Told in a non-linear fashion, The Last Princess spans the majority of Deok-hye’s life from her opulent childhood in the royal palace to her eventual repatriation to Korea in the mid 1960s. In 1919, nine years after Korea had been annexed by the Japanese, Deok-hye lives in the palace with her loving father, the former Emperor (Baek Yoon-sik), and her mother, the concubine Lady Yang (Park Joo-mi). Her carefree days soon end when she witnesses her father’s death by poison and comes to understand her precarious position as puppet royalty of a subjugated regime.

Her life, and those of her remaining family members, is largely in the hands of a traitorous civil servant, Han (Yoon Je-moon), whose fierce loyalty to the Japanese emperor knows no bounds. Deok-hye is unwilling to assist him in his desire to use her as a tool to promote the “Japanisation” of the country and so is packed off to the mainland to study with the promise that she can return to live with her mother in Korea after her studies have ended. Needless to say she does not return.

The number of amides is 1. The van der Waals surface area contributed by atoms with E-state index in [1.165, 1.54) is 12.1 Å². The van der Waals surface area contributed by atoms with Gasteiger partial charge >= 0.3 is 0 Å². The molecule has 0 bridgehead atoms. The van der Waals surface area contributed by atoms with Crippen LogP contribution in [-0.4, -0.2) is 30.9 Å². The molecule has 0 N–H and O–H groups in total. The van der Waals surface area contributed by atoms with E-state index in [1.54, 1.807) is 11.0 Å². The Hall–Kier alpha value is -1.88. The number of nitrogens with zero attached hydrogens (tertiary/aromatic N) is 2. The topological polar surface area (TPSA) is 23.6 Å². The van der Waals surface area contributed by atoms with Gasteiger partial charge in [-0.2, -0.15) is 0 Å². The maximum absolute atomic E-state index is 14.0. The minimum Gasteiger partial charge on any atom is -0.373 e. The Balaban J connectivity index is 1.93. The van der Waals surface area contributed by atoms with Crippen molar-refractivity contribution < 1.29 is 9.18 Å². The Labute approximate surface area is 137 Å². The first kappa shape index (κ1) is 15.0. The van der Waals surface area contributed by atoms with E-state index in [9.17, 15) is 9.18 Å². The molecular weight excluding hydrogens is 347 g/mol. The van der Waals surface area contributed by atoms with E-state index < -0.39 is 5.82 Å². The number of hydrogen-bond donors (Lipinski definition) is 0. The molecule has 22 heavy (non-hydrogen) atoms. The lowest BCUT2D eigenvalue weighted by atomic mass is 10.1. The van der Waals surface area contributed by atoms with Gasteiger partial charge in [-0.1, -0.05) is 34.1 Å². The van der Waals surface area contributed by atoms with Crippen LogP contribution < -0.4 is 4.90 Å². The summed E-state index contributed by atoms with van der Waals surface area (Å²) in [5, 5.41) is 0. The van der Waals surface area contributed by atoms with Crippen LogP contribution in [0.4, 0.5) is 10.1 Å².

In a touch of cinematic romanticism, the film elides two characters into one in the otherwise fictional character of Kim Jang-han (Park Hae-il). The son of a resistance fighter loyal to the emperor, Jang-han was betrothed to Deok-hye when they were both children and later returns to her as an adult in Japan where he is active in the Resistance, before coming back to find her years after the war. Jang-han hatches a plan to help Deok-hye and the other royal family members escape for exile in Shanghai but the the pair are eventually separated.

Recalling other recent Korean Resistance movies Age of Shadows and Assassination, The Last Princess has its share of action as Deok-hye and Jang-han attempt to escape the Japanese occupation and foster the revolution from abroad. The villain of the piece this time around is not so much the Japanese but the Koreans who willingly helped them as as exemplified here by the odious Han. Han is the most typically melodramatic character and only lacks a moustache to twirl to complete the effect. Hellbent on ingratiating himself with the Japanese, Han is determined to harness his princess’ appeal to sell the virtues of the Japanese state. When Deok-hye resolutely refuses to play along, he threatens her family members and friends in an attempt to force her compliance but finds her love for her country too strong to be bent by his egocentric cruelty.